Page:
If cultural or historical sites pique your interest while visiting the Zion National Park area, then there’s a gem tucked away just 8 miles and a mere 20 minutes from the south and main entrance to the park worth exploring. Grafton is an iconic feature of the American West, on par with the classic tumbling tumbleweed, a genuine historical ghost town.
Located near the current town of Rockville, and on the opposite southern side of the Virgin River. Grafton is an easily accessible yet seldom visited site in comparison to neighboring natural and historical attractions.
Accessed by turning south onto Bridge Road in Rockville, 8.1 miles Southwest on Highway 9 from the National Park gates, and 19 miles west from the town of Hurricane. As its name suggests, you will soon cross a steel 1-way bridge spanning the Virgin River before continuing to your right on 250 S becoming 230 S (also known as West Grafton Road) for 3.3 miles westward. The road hugs steep red rock cliffs on your left affording a fantastic view of the river bottom to the right, evidence of what first drew settlers to this location as well as the natural forces which drove them out. The parking areas for exploring the site are well marked at the end of the road. 37.167420, -113.082179.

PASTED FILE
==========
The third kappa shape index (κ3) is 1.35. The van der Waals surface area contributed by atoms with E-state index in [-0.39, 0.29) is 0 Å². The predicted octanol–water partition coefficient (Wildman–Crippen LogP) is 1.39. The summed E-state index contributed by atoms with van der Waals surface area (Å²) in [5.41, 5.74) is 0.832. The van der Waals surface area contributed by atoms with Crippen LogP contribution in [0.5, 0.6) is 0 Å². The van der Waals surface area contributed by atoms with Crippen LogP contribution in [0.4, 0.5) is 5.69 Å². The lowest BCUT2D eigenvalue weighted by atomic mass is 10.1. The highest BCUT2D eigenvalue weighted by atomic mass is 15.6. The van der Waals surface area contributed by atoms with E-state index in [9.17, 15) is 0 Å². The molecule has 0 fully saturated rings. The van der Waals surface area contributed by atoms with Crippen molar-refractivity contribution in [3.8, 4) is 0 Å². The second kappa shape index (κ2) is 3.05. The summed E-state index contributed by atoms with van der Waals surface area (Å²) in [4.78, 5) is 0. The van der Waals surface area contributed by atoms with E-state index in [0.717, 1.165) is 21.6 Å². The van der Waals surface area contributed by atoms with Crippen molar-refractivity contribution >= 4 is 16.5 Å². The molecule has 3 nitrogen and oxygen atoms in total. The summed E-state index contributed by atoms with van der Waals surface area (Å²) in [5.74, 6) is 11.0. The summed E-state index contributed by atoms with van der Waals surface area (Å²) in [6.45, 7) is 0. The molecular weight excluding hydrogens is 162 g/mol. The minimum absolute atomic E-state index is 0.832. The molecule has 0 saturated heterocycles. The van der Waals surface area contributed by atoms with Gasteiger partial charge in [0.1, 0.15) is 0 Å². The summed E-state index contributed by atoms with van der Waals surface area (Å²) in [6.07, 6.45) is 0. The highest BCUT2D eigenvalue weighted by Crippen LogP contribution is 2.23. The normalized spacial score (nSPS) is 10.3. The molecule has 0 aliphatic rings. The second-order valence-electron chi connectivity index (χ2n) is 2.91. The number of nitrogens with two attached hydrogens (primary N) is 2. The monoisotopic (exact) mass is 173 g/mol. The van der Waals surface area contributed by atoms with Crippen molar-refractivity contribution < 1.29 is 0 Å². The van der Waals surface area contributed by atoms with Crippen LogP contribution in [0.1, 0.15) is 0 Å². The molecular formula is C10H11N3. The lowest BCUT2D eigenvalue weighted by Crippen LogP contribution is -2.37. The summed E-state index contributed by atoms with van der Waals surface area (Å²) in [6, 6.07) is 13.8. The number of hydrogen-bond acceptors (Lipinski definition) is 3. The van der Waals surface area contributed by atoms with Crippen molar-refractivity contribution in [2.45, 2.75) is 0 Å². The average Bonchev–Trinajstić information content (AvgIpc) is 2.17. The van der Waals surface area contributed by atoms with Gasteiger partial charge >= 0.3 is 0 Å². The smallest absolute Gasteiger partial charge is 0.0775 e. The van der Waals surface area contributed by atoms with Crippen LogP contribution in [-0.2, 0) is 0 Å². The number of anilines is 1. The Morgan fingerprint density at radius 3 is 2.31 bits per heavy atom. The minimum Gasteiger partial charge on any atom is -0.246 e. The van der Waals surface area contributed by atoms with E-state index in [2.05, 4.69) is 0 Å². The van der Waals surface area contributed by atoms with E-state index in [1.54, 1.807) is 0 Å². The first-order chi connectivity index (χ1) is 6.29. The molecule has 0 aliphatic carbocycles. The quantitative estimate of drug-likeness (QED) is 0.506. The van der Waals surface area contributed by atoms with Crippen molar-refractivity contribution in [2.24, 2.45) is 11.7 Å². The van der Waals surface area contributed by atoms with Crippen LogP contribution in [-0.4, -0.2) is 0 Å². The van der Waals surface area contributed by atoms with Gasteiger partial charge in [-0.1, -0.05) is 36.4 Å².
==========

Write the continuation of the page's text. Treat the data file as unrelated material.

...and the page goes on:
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Grafton was initially founded in 1859 as part of the Mormon Prophet Brigham Young’s southern cotton growing project and originally named Wheeler. The young town was all but decimated not 3 years later with the Great Flood of 1862. Resettled again in 1864 the townsite continued to battle persistent flooding of the Virgin River, isolation (being the only white settlement in the area on the south side of the river), and encounters with tribes of native-American’s who long called this region their home. The end of Grafton is often associated with the official dissolution of the local Mormon (Church of Jesus Christ of Latter Day Saint) congregation there in 1921.
Much more in depth history and individual stories of the families which established and lived in Grafton can be found in detail across the site. Restoration has been undertaken to preserve a number of the original structures at the site including the meeting hall and the chapel. Allot yourself 1-2 hours’ time here in order to sufficiently wander the grounds and photograph the site as well as learn from the various placards and historical markers.
As far as the “Ghosts” in Ghost Town, I can’t personally attest to any supernatural or otherworldly activity during my handful of visits to the site. Do be advised that the site is under 24-hour video surveillance and officially closed at sundown if you are entertaining the thought of going on a paranormal activity investigation after dark. From my experiences though, one can feel the spiritual presence of this place and those who invested their lives and energies here in the hopes of building up a prosperous religious community.